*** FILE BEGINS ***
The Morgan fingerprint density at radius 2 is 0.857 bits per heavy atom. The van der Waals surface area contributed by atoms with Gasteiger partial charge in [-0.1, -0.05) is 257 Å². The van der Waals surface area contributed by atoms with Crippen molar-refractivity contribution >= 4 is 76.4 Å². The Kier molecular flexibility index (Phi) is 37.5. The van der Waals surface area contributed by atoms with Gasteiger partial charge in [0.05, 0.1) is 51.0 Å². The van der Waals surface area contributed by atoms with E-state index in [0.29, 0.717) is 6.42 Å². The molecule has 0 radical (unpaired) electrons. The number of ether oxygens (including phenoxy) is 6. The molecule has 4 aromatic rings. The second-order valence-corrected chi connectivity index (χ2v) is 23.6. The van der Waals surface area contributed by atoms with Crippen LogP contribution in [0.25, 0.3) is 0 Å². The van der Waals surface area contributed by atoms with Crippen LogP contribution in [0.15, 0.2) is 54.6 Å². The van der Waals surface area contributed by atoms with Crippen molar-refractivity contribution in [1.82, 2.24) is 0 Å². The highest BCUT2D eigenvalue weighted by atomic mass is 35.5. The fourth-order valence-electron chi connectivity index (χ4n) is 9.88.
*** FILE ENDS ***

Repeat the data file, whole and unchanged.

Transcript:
The Morgan fingerprint density at radius 2 is 0.857 bits per heavy atom. The van der Waals surface area contributed by atoms with Gasteiger partial charge in [-0.1, -0.05) is 257 Å². The van der Waals surface area contributed by atoms with Crippen molar-refractivity contribution >= 4 is 76.4 Å². The Kier molecular flexibility index (Phi) is 37.5. The van der Waals surface area contributed by atoms with Gasteiger partial charge in [0.05, 0.1) is 51.0 Å². The van der Waals surface area contributed by atoms with E-state index in [0.29, 0.717) is 6.42 Å². The molecule has 0 radical (unpaired) electrons. The number of ether oxygens (including phenoxy) is 6. The molecule has 4 aromatic rings. The second-order valence-corrected chi connectivity index (χ2v) is 23.6. The van der Waals surface area contributed by atoms with Crippen LogP contribution in [0.25, 0.3) is 0 Å². The van der Waals surface area contributed by atoms with Crippen LogP contribution in [0.15, 0.2) is 54.6 Å². The van der Waals surface area contributed by atoms with Crippen molar-refractivity contribution in [1.82, 2.24) is 0 Å². The highest BCUT2D eigenvalue weighted by atomic mass is 35.5. The fourth-order valence-electron chi connectivity index (χ4n) is 9.88.